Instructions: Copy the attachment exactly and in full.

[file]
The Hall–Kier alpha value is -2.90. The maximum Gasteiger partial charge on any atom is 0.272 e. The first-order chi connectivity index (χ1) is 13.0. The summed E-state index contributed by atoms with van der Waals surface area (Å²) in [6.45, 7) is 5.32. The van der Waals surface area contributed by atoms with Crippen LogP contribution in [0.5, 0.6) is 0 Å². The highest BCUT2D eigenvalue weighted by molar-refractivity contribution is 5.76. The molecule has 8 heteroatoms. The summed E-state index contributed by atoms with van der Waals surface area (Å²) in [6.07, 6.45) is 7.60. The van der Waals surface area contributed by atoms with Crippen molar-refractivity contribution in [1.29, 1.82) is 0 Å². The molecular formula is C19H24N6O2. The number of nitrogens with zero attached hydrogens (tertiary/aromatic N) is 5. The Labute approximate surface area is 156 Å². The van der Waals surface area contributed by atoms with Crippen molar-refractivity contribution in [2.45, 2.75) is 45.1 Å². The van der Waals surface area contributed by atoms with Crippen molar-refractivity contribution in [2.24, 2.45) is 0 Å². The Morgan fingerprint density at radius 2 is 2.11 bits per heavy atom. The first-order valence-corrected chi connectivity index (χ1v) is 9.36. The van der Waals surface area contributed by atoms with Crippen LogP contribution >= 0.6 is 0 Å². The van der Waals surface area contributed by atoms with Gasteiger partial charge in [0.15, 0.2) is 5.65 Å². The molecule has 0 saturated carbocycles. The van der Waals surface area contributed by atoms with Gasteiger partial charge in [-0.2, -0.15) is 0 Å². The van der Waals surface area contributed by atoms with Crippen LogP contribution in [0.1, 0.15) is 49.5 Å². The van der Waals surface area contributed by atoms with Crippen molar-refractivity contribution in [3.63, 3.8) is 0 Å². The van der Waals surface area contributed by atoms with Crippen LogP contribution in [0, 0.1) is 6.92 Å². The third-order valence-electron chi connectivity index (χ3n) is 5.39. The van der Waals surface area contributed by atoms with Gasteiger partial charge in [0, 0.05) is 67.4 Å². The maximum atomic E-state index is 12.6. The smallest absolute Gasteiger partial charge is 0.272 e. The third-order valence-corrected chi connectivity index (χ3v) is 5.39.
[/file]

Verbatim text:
The Hall–Kier alpha value is -2.90. The maximum Gasteiger partial charge on any atom is 0.272 e. The first-order chi connectivity index (χ1) is 13.0. The summed E-state index contributed by atoms with van der Waals surface area (Å²) in [6.45, 7) is 5.32. The van der Waals surface area contributed by atoms with Crippen LogP contribution in [0.5, 0.6) is 0 Å². The highest BCUT2D eigenvalue weighted by molar-refractivity contribution is 5.76. The molecule has 8 heteroatoms. The summed E-state index contributed by atoms with van der Waals surface area (Å²) in [6.07, 6.45) is 7.60. The van der Waals surface area contributed by atoms with Crippen molar-refractivity contribution in [1.29, 1.82) is 0 Å². The molecular formula is C19H24N6O2. The number of nitrogens with zero attached hydrogens (tertiary/aromatic N) is 5. The Labute approximate surface area is 156 Å². The van der Waals surface area contributed by atoms with Crippen molar-refractivity contribution in [2.45, 2.75) is 45.1 Å². The van der Waals surface area contributed by atoms with Crippen molar-refractivity contribution in [2.24, 2.45) is 0 Å². The Morgan fingerprint density at radius 2 is 2.11 bits per heavy atom. The first-order valence-corrected chi connectivity index (χ1v) is 9.36. The van der Waals surface area contributed by atoms with Crippen LogP contribution >= 0.6 is 0 Å². The van der Waals surface area contributed by atoms with Gasteiger partial charge in [0.15, 0.2) is 5.65 Å². The molecule has 0 saturated carbocycles. The van der Waals surface area contributed by atoms with Gasteiger partial charge in [-0.2, -0.15) is 0 Å². The van der Waals surface area contributed by atoms with Crippen LogP contribution in [0.1, 0.15) is 49.5 Å². The van der Waals surface area contributed by atoms with Crippen molar-refractivity contribution in [3.63, 3.8) is 0 Å². The van der Waals surface area contributed by atoms with Crippen LogP contribution in [0, 0.1) is 6.92 Å². The third-order valence-electron chi connectivity index (χ3n) is 5.39. The van der Waals surface area contributed by atoms with Gasteiger partial charge in [0, 0.05) is 67.4 Å². The maximum atomic E-state index is 12.6. The smallest absolute Gasteiger partial charge is 0.272 e. The third-order valence-corrected chi connectivity index (χ3v) is 5.39.